On Jun 30, 2012, at 3:39 PM, Joe Subich, W4TV wrote:
> The real problem is the PSK31
> "preamble" ... almost 2 seconds from PTT to the first real data.
It could be doing that to give the receiver a chance to achieve phase lock?
(Unless the modem is trying to transmit an RSID, which is really silly for
Being a phase shift keyed mode, the PSK31 demodulator has to be within about a
couple of Hz to even start to get any demodulation whatsoever from a clean
signal, and within a fraction of a Hz to get good print from a signal with
(Even with non-coherent differential PSK demodulation, when you don't have an
explicit local oscillator, the data clock will still need to be in decent
phased lock to the signal; you cannot defeat mother nature :-).
However, there are tricks around this initial lock "problem," so it really just
a basic PSK31 problem. There need not be any dead time at the start of the
transmission if PSK31 modems apply some simple tricks.
What I have done with cocoaModem in regards to phase locking is this: when I
first try to acquire a lock, I also record the audio to a memory buffer. (This
is in addition to the click buffer in cocoaModem that also works with RTTY.
The phase locking buffer is unique to the PSK demodulator.)
It typically does take 1/2 to 1 second or so to achieve good phase lock,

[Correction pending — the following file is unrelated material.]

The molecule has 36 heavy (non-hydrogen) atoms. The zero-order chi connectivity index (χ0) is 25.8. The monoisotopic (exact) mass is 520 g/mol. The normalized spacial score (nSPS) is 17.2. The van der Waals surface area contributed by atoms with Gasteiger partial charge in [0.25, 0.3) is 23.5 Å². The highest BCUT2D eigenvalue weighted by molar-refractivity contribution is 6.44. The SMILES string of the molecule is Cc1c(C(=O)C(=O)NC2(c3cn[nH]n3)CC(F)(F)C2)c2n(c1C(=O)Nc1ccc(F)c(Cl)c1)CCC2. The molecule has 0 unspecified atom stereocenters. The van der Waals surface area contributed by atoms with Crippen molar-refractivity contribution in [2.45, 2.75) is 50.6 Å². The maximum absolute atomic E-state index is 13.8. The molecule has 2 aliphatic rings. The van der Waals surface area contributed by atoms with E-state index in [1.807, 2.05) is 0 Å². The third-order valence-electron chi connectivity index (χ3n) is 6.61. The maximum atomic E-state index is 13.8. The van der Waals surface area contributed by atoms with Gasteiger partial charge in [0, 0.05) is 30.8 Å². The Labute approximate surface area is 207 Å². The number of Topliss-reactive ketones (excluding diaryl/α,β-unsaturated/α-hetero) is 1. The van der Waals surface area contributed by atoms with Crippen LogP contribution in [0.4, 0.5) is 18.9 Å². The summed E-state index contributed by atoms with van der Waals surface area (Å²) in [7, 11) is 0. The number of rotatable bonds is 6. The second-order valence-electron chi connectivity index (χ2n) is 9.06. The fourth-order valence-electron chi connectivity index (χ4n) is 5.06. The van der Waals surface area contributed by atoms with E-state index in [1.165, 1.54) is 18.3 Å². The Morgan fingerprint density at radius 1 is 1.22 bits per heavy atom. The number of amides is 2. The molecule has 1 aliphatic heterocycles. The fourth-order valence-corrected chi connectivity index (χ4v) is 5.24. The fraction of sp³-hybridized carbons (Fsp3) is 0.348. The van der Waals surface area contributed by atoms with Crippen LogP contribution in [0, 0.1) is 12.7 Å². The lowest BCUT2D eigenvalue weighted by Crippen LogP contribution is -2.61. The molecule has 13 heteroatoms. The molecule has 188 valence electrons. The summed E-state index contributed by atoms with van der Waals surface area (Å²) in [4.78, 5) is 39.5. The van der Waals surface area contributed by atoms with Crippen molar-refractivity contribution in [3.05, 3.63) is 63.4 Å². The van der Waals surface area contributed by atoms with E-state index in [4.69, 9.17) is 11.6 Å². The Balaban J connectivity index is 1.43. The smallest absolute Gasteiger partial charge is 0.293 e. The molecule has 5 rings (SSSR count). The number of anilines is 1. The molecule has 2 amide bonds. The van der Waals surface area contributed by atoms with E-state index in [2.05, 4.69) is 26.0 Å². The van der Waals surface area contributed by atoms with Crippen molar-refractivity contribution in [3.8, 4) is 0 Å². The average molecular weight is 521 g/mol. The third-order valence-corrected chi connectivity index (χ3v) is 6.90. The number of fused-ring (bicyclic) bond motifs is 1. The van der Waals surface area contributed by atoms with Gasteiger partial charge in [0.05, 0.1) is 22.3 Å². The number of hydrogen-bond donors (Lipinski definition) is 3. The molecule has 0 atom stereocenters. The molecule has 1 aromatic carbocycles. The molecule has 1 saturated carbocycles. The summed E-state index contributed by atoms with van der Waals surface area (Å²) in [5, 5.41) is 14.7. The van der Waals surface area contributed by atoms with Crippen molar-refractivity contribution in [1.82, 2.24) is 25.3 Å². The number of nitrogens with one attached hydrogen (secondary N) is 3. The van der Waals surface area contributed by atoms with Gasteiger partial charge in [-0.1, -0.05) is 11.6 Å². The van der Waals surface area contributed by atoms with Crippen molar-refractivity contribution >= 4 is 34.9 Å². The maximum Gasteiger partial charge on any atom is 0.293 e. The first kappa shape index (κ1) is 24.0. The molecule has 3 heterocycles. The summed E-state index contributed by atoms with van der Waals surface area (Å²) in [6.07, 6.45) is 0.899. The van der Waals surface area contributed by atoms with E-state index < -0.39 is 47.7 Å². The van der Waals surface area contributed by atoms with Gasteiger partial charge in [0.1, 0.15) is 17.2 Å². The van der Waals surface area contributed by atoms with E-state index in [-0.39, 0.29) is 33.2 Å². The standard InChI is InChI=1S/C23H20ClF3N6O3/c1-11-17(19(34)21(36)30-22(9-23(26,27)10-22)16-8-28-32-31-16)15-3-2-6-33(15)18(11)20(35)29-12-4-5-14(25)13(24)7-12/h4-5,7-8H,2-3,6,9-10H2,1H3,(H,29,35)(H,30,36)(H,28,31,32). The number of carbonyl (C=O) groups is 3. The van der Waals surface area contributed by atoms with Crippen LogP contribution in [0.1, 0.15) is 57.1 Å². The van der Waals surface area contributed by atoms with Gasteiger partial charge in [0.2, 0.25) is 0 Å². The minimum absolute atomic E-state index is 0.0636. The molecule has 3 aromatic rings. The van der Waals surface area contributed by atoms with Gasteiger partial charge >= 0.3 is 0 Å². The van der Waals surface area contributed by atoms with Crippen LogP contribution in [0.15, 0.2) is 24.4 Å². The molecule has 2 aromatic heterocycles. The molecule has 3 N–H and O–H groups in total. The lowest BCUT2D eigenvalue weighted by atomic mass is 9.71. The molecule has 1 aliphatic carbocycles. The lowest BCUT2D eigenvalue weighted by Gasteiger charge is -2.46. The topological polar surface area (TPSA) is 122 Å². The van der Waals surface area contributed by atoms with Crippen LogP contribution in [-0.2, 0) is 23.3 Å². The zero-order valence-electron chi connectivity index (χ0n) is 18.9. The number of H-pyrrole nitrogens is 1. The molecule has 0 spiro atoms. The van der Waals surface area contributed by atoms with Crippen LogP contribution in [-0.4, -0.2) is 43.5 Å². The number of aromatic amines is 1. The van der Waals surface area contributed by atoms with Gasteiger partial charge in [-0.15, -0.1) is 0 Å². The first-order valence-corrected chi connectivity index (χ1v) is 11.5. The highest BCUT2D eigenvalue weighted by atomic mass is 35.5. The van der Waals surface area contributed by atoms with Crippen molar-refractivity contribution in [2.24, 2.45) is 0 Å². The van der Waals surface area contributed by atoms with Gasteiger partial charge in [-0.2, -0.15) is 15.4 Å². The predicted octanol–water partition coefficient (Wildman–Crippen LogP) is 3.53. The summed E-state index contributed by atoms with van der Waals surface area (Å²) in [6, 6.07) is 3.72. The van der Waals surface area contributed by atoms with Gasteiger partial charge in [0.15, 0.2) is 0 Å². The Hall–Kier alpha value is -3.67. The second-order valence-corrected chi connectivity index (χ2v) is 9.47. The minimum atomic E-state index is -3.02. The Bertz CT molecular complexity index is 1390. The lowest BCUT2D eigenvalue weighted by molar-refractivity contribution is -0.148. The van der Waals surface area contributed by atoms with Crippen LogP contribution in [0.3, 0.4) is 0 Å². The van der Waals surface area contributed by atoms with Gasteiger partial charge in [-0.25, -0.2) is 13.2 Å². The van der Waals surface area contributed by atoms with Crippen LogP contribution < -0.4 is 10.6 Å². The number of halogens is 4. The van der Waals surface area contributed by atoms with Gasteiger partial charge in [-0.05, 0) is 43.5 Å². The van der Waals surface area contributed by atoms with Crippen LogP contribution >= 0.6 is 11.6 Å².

especially when the signal has poor SNR. While it is trying to lock, I don't
print anything to the screen (since it is probably garbage anyway).
Once lock is achieved, I keep the local oscillator in the modem perfectly
fixed, not allowing it to change frequency. And I play back the buffered audio
that I had been recording. The buffered audio plays back to the demodulator a
pretty fast sampling rate, somewhere around 8x real time sampling rate.
The print that has been delayed now spurts out at the fast rate. The print
finally comes out at the 31.25 bps rate once the buffered audio catches up with
So, there is a delay, but it catches up with real time, and there is no
character missing from the print.
As a result, cocoaModem does not require any form of a "preamble " from the
transmitter, and it can print from the very first 32 ms that is transmitted.
That being said, cocoaModem does stuff a number of idle varicodes (two straight
rails in the waterfall) before sending text from the transmit buffer, precisely
to give time for the poorer demodulators the extra time to lock. If other
modems can also copy from the first bit that is sent, it is easy enough to
remove the delay.
Speaking of which, for reliability, even RTTY requires a short Mark tone when
it starts, in case the receiver was triggered by a false start bit by noise
before the transmission starts. But it does not have to be very long at all; a
130 ms Mark signal will clear the async state. I have seen some stations
transmit a longer initial Mark than that, though. (Uh oh, the millisecond
counters are going to be trying to shave off that initial Mark tone as much as
they can now :-) :-).
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